Of course children need to be protected. What happens is that the overprotection It is not an excess of protection, but rather a protection that is misunderstood, misproportioned, even false, misfocused, misguided, dysfunctional, and maladaptive.
Protecting a child implies knowing how to read their needs, identify them and respond to them in order to transmit them security and comfort. The father who protects and cares healthily is a responsive father, that is, he responds to the authentic needs of your child, providing him with what he needs at different times in his life. The father who protects is aware of the difficulties his son has to face face and, although it hurts that he could have a bad time, he does not save his son opportunities and spaces for learningbut it offers you at all times the tools that best suits you to navigate through all the vicissitudes that life throws at you.
With all this, a father protective He is a father who helps his children create solid ties with others and with the world, because they will be based on security and confidence.
Instead, the father overprotect projects onto his son all his fearsthose that he has not learned to manage, and offers the child or adolescent what he believes he needs or what he considers he would have needed.
Let’s take a very common example. Before him fear or in the face of sadness, for example, the child may need something as simple as a hug to take shelter in or a hand to hold on to in order to learn to tolerate pain and being able to function despite the different emotions unpleasant and uncomfortable with which you have to live. The overprotective father, from his own vision of the world -and not from the position in which his son finds himself- will tend to divert his attentionit will try to distract you from fear instead of helping you manage it, it will try to keep you away from sadness instead of learning to live with it when necessary… It will try to relieve him as quickly as possible, because he himself is not able to tolerate his own emotions. He will do it with the best intentions in the world, but he won’t be giving his son any strategy to face life effectively.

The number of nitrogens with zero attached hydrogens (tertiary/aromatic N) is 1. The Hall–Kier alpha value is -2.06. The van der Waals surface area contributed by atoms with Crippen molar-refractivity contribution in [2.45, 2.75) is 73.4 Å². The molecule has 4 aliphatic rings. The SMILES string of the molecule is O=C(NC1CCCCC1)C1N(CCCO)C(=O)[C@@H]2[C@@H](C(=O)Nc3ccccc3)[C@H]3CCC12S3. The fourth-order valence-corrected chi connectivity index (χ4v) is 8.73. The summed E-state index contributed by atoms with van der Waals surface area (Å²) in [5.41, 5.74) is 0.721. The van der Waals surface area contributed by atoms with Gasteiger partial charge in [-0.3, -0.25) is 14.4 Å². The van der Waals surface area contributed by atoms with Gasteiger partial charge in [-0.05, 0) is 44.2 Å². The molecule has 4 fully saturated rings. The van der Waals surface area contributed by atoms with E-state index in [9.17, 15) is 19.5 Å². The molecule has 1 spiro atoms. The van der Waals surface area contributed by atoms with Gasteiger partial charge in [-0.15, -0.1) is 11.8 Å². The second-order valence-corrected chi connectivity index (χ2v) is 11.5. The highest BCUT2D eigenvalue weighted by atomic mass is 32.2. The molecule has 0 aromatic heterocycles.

Seek the blame
On a day-to-day basis, when faced with any type of problem, the overprotective father will tend to give his son the solution instead of accompany him while he is wrong and ask him alternatives so that you can decide what is the next step you want to take. She will make the decisions for him, considering that she wants and does what is best for him. And, in conflict situations, in order to take care of her son, she will tend to look outside for blame and responsibilities that most likely, to a greater or lesser extent, it is his own son who must assume.
fear and mistrust
Ultimately, the overprotective parent is deregulated, you have difficulties connecting with pain and managing it and, therefore, you cannot foster an optimal emotional adjustment in your child. Overprotection thus creates unnecessary needs, fosters dependency, generates insecurities, fears and mistrust. In the extreme, without knowing it, the overprotective father becomes the protagonist of the life of his son; he becomes a kind of undercover protagonist, in a obstacle falsely protective that does not allow the child to assume his own responsibilities and develop what, ultimately, is the ultimate goal of any formative process: the autonomy. What for the father is a show of love in the son generates a feeling of uselessness, lowers her self-esteem and prevents her from developing strategies to manage your frustration.
Where is the balance?
Which is the alternative? As much as it costs me to see my son suffer and assume that he has to face difficult situations, how can I protect him in a healthy way? Where is the balance that guarantees your emotional adjustment? How do I favor your autonomy and their well-being in the future? These are some guidelines.
- Accompanying and supervising, without assuming absolute control of all the situations that concern him.
- Allowing the child to do new activities inside and outside of school, letting him explore the world, with all the risks that this entails.
- Listening to what worries him and attending to what he fears, trying to expose him to it and providing him with tools that he has to put into practice, even if it is difficult for him and is part of a complex process.
- Providing spaces for social relationships with their peers, in addition to the security provided by the family.
- Reinforcing your curiosity, encouraging you to want to explore the world instead of just alerting you to potential dangers, although we accompany you very closely to help you get up in every stumble.
- Granting tasks and responsibilities progressively, assuming that “it will not always be as responsible as it should be” and, therefore, it will have to learn from each situation in which those responsibilities are not assumed in the best possible way.
- Always providing different visions and alternatives to a conflict, instead of a single magisterial solution.
- Fostering their empathy, helping them to put themselves in the place of others.
- Training him to be responsible also on an emotional level, so that he can see himself from the outside, so that he does not always put himself ahead of everything and everyone, and is aware of the impact that his attitudes have on others.
- Allowing him to gradually make certain decisions that have a direct impact on him.
- Negotiating with him rules that affect him in any area of his life, and always explaining to him what are the consequences that he must assume if he does not abide by them.
- Allowing him to set his own goals, regardless of what we want for him, and motivating him to take the necessary steps to achieve them; assuming that, progressively depending on his age and increasingly in more areas, he will be the one who manages his times and his goals.